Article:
“If Phil [Mickelson] wins [the] Tour Championship and [Matt] Kuchar comes in second in a playoff, who wins FedEx Cup?” asked a colleague earlier this week. With hardly a second thought, I replied, “Kuchar.”
“Wait, is this a trick question?” I asked. “I’m pretty sure Kuchar would win the FEC because Kuchar is first in the standings and Phil is 10th, and if you’re in the top-five and you win the Tour Championship, you win the FedEx Cup.”
I’m not a mathematician by any means, but it’s pretty sad I knew all that information off the top of my head. But because I’ve spent an embarrassing amount of time in the past 13 months trying to make sense of the damn confusing system, I know the very-top-of-the-surface details.
I knocked the FedEx Cup pretty hard last year. I said it stank. Then I said it was getting interesting. And then I went back to sucks. But this season I haven’t been as annoyed. Well, except for whenever I saw those flashy greenside leaderboards — actually, they should be called “FEC-boards” — that showed information, like, “Chad Collins has this putt for double-bogey to get within 7 strokes of the top-70 in points.” Sweet! I just wanted to see the actual leaderboard (or the projected points on Sunday), thank you very much.
Anyway, it’s difficult for me to admit this — but Woods’ early departure from the PGA Tour’s playoffs actually makes the FEC more interesting. At least a contrived points scheme with an extravagant $10 million prize at the end makes some sense when the biggest name in the game gets knocked out before the finale. Woods entered The Barclays, the first leg, ranked 112th, and he moved up in the standings with T12, T11 and T15 finishes in the three events. So, by golly, while the points are accumulated throughout the year, good play during the playoffs is weighted heavier and rewarded.
Much to the despair of Tour suits and TV execs, the ratings are going to suck (even more than usual because so many people get excited about golf in September!), but if the playoffs are supposed to present parity and volatility (as the Tour shoves down our throats from Day 1 of the season), then, well, this year’s edition has been a success. I begrudgingly found myself constantly checking the live projected FEC points on PGATour.com — which I don’t recall existing last year. Point is, my interest was shockingly piqued.
With Woods out of the running for the FedEx Cup (not that he’s been playing like the “old” Tiger), the $10 million check is actually up for grabs. Going into East Lake last year, instead of the excitement and unpredictable outcome that should be analogous to playoffs in any sport, there was little doubt that Woods wouldn’t walk away with the FedEx title (but he showed just how much it meant to him when he didn’t kiss the trophy). It also wouldn’t have made sense had he not won because he had snagged six victories, including a playoff event.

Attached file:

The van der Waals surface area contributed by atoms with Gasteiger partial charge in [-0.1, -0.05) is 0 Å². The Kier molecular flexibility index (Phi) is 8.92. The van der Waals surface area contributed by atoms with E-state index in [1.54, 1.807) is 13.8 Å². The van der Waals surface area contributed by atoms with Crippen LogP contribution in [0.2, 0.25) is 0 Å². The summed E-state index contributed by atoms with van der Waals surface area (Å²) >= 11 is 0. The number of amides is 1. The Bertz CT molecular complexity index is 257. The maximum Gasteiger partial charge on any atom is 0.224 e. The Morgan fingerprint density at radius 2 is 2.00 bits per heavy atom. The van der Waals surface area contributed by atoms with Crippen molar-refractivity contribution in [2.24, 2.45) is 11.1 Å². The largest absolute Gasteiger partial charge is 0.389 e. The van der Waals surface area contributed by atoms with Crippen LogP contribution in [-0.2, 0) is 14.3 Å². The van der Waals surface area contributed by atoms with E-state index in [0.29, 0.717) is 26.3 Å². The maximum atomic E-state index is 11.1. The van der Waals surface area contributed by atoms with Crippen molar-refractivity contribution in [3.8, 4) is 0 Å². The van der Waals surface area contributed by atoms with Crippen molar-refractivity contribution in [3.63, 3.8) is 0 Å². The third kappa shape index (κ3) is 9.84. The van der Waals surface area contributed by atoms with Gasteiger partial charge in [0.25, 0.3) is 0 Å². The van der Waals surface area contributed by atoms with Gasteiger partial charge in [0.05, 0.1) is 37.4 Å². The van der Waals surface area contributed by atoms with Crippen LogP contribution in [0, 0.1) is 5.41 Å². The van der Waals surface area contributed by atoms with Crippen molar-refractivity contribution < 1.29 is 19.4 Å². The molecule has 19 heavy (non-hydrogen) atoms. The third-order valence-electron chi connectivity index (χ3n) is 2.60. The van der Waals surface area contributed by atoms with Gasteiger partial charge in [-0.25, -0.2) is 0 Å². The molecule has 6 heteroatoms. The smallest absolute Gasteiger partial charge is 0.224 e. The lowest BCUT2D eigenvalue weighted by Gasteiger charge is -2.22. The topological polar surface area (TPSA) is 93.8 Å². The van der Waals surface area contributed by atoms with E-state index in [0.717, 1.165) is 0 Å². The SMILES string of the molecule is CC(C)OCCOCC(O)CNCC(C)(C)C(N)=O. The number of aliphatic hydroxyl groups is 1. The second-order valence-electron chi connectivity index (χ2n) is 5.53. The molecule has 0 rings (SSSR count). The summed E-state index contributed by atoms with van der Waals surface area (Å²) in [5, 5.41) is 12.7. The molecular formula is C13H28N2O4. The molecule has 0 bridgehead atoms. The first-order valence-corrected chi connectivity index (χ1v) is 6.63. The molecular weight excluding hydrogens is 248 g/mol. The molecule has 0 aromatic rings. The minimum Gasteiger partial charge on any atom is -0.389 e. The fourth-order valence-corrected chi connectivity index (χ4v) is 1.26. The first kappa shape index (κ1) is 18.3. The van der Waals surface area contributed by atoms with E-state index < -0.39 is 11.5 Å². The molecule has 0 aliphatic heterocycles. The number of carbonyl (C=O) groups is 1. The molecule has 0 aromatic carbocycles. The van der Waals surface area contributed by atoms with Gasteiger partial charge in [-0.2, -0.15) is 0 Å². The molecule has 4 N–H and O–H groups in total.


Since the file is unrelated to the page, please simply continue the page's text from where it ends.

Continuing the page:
That said, there are clearly flaws. Most glaringly, there’s the ten million bucks. In the 30-man field, there’s no cut and the guy that finishes DFL gets a $295,000 check (combined tournament and FEC). But the money isn’t some kind of newsflash, and well, athletes make a lot of money and I realize in other leagues that players sign contracts where they earn a similar figure for showing up. The big money thing is more of a personal problem I have because I find it obscene (at the same time, if I were in that position, I’d cash the check, too).
The issue is the other consolation prize — by making it to the Tour Championship, the top-30 qualify for all four of next year’s majors and WGCs. What’s the problem? The case of Kevin Streelman, who entered The Barclays, the first FEC event, at 102nd in the standings. With a T3 at The Barclays, T45 at Deutsche Bank, T43 at BMW, he slipped in at 29th. No disrespect to Streelman, but that’s the system’s problem. It just seems odd that a non-winner gets into non-PGA Tour events for a finish in the PGA Tour playoffs. Charley Hoffman didn’t have a great year and gets the same deal, but he won the Deutsche Bank, and shot 63 in the closing round, mind you.
Still, as a golf geek, I’m surprisingly looking forward to the tournament within the tournament. I’m also aware that I’m probably one of a dozen people that are. Especially since Tiger won’t be there.
The ATL and East Lake likely aren’t thrilled that the game’s biggest draw won’t be at the Tour Championship. Chances are the event won’t sell out, but did it last year? TV ratings were never expected to be record-breaking. It’s September, which means most have (understandably) turned their attention to football. And the good news is that Kuchar calls Atlanta his home and will attract all sorts of fans.
In other words — no disrespect to Kuchar who seems like a fantastic human being and is on the short list for Player of the Year honors — he’ll draw an extra 20 or 30 of his closest friends and family.
[Photo by Kyle Auclair/insidetheropes.com]